ANCHORAGE (CN) - An Alaska Native tribe says the federal government dragged its heels in setting up subsistence fisheries and closed the Kenai River to all but Chinook salmon sport fishermen, causing the tribe to all but miss its federally mandated take.
The Ninilchik Traditional Council filed its suit in Alaska Federal Court against representatives of the Federal Subsistence Board, the U.S. Department of Interior and the U.S. Department of Agriculture on Oct. 23. The council contends that authorities overseeing the state subsistence fishery failed to provide an opportunity for their members to harvest their annual allotted quantity and species of salmon provide for by law.
According to the council's complaint, The Federal Subsistence Board regulates federal subsistence under the purview of the Interior Department and is composed of regional directors from U.S. Fish and Wildlife Service, National Park Service, Bureau of Land Management, Bureau of Indian Affairs, the U.S. Forest Service, and three public members appointed by the secretaries of the Interior and the USDA. Two of those represent rural subsistence users and one is the board chairman.
The council says the 2015 closure of the newly authorized subsistence gillnet fishery on the Kenai River violated the Alaska National Interest Land Conservation Act The act gives priority to rural residents including designated Alaska Native tribes, subsistence opportunities on federal lands and waters over that of commercial and sport fishing interests.
Up until the 2015 season, council members could only rely on the long-authorized methods of hook, bait and dipnet - which the council says have not met their subsistence needs.
This past January, after much contentious debate, the board approved the council's request for community-set gillnets for subsistence users on the Kenai and Kasilof Rivers. Catch from both nets would be included in their total-season harvest limit of 1,000 late-run Chinook salmon, 2,000 pink salmon, 3,000 Coho salmon, and 4,000 sockeye salmon.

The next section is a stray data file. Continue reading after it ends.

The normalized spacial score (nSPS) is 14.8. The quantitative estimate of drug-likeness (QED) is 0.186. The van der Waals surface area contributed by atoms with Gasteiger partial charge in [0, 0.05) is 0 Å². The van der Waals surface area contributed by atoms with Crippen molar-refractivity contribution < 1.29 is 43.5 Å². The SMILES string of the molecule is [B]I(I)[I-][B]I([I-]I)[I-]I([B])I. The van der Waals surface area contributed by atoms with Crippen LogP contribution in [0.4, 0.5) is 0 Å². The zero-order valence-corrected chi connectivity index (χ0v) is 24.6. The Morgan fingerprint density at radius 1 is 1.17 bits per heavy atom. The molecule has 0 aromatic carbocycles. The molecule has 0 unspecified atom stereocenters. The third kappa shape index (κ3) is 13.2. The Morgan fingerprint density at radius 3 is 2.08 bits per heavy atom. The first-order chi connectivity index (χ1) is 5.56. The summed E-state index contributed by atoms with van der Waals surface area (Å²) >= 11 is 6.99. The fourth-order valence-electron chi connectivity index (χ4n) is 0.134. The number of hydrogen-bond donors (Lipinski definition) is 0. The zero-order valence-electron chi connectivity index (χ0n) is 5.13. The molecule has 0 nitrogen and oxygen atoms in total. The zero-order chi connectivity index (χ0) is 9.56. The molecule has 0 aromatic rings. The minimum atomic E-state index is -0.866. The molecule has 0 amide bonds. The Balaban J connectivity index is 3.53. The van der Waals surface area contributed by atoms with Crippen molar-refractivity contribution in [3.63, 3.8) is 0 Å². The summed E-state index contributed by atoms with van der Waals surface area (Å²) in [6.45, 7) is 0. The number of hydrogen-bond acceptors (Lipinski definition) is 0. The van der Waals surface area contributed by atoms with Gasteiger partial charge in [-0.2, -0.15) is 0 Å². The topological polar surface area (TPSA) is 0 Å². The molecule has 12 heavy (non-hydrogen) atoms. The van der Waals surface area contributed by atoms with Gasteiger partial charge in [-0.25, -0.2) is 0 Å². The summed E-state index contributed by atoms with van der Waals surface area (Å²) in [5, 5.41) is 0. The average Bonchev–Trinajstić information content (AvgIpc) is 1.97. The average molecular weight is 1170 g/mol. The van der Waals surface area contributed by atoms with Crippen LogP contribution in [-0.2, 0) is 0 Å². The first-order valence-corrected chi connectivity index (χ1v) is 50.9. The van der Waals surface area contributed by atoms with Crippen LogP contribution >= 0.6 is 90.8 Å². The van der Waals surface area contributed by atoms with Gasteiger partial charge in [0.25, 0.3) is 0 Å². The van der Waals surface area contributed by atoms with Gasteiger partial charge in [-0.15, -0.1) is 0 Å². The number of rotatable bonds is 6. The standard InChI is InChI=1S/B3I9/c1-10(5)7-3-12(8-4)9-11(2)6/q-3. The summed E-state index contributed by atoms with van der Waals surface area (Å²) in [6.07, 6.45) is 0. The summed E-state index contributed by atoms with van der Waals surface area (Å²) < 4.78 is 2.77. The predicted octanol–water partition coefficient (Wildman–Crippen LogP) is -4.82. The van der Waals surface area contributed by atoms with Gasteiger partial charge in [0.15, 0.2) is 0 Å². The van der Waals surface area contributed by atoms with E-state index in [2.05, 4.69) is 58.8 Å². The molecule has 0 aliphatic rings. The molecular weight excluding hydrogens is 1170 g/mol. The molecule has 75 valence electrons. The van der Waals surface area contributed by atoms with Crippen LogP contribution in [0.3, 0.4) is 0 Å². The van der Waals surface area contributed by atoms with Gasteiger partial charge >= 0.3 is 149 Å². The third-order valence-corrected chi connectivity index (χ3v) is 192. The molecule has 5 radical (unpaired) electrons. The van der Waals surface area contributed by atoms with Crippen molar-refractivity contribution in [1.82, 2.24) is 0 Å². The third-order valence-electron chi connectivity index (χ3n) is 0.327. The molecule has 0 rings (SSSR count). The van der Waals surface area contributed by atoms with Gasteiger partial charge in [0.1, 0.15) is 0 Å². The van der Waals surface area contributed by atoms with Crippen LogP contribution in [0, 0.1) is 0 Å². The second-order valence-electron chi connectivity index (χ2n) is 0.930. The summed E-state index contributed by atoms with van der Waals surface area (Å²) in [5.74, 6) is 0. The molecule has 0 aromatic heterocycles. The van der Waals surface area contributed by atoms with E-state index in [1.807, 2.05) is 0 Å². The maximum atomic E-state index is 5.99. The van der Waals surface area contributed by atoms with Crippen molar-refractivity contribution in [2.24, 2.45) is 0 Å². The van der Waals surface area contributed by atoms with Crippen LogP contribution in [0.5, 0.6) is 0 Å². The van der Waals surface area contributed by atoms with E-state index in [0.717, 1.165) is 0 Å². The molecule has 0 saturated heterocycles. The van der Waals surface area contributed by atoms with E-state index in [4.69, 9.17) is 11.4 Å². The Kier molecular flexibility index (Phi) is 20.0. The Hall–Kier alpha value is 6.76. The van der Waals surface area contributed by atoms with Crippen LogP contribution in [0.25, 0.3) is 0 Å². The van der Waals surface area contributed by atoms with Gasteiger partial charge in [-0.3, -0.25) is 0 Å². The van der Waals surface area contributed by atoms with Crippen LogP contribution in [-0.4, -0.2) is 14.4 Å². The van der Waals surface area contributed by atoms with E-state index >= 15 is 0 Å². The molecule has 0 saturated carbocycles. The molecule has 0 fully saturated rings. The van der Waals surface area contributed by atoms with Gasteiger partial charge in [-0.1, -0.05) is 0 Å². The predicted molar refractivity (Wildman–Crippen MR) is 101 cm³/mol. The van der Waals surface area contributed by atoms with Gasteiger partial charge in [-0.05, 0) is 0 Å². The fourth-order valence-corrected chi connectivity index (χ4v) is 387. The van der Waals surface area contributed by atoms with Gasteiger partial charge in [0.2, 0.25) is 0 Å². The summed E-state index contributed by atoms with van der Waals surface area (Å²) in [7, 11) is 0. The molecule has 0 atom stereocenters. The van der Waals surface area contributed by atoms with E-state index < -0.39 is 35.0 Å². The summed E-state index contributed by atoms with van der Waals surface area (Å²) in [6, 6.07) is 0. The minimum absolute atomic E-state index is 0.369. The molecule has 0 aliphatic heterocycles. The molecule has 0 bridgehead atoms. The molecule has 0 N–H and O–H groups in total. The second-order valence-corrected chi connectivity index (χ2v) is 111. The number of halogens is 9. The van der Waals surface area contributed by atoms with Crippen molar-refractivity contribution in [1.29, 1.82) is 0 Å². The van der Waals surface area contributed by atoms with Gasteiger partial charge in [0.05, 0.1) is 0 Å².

A gillnet is a fishing net hung vertically that traps fish by their gills.
The Kenai River fishery is located with the U.S. Fish and Wildlife Service's Kenai National Wildlife Refuge. The board gave the refuge in-season manager Jeffry Anderson full authority to close or open fisheries based on numbers of each species of fish passing through federal and state-maintained escapements. The Kenai is one of the most fished rivers in Alaska with sport anglers, commercial operations and subsistence fishermen all vying for what has at times been, depending on the species and the year, a dwindling resource.
During prior public meetings debating whether to allow the council's gillnets, Anderson and other biologists argued that gillnets indiscriminately take fish and may cause harm to some species that have yet to recover and are not legally fished.
Despite Anderson's concerns, the board found no conservation concerns and voted to allow the council's gillnets for subsistence fishing on both rivers - a move the Interior and Agriculture secretaries signed off on earlier this year.
But just before the subsistence-fishing season - just two months long, between June 15 and Aug. 15 - ramped up, Anderson told the council he was instituting an emergency closure of the Kenai River and that the closure would bar the gillnet from being set up. Anderson cited the need to conserve early-run Chinook salmon as the reason for the closure, the council says in its complaint.